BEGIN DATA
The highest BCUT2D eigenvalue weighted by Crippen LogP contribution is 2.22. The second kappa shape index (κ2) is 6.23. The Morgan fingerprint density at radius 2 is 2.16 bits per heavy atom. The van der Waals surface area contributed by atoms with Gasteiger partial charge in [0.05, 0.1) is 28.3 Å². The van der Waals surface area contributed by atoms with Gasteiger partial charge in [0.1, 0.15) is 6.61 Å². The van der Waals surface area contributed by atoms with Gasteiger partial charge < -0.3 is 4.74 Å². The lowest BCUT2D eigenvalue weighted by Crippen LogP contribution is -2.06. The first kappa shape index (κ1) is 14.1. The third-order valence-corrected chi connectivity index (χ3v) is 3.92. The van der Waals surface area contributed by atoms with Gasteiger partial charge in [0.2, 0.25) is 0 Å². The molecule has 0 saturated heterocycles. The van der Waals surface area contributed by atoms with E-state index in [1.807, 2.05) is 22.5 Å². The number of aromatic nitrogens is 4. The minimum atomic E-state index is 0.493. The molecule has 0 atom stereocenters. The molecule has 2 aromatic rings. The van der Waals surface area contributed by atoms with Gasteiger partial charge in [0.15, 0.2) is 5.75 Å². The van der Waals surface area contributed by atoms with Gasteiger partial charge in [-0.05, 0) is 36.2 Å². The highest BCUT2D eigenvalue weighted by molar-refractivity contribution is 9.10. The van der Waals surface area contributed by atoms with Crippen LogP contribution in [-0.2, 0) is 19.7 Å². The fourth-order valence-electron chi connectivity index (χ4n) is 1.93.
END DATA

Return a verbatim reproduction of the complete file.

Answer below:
The highest BCUT2D eigenvalue weighted by Crippen LogP contribution is 2.22. The second kappa shape index (κ2) is 6.23. The Morgan fingerprint density at radius 2 is 2.16 bits per heavy atom. The van der Waals surface area contributed by atoms with Gasteiger partial charge in [0.05, 0.1) is 28.3 Å². The van der Waals surface area contributed by atoms with Gasteiger partial charge in [0.1, 0.15) is 6.61 Å². The van der Waals surface area contributed by atoms with Gasteiger partial charge < -0.3 is 4.74 Å². The lowest BCUT2D eigenvalue weighted by Crippen LogP contribution is -2.06. The first kappa shape index (κ1) is 14.1. The third-order valence-corrected chi connectivity index (χ3v) is 3.92. The van der Waals surface area contributed by atoms with Gasteiger partial charge in [0.2, 0.25) is 0 Å². The molecule has 0 saturated heterocycles. The van der Waals surface area contributed by atoms with E-state index in [1.807, 2.05) is 22.5 Å². The number of aromatic nitrogens is 4. The minimum atomic E-state index is 0.493. The molecule has 0 atom stereocenters. The molecule has 2 aromatic rings. The van der Waals surface area contributed by atoms with Gasteiger partial charge in [0.15, 0.2) is 5.75 Å². The van der Waals surface area contributed by atoms with Gasteiger partial charge in [-0.05, 0) is 36.2 Å². The highest BCUT2D eigenvalue weighted by molar-refractivity contribution is 9.10. The van der Waals surface area contributed by atoms with Crippen LogP contribution in [-0.2, 0) is 19.7 Å². The fourth-order valence-electron chi connectivity index (χ4n) is 1.93.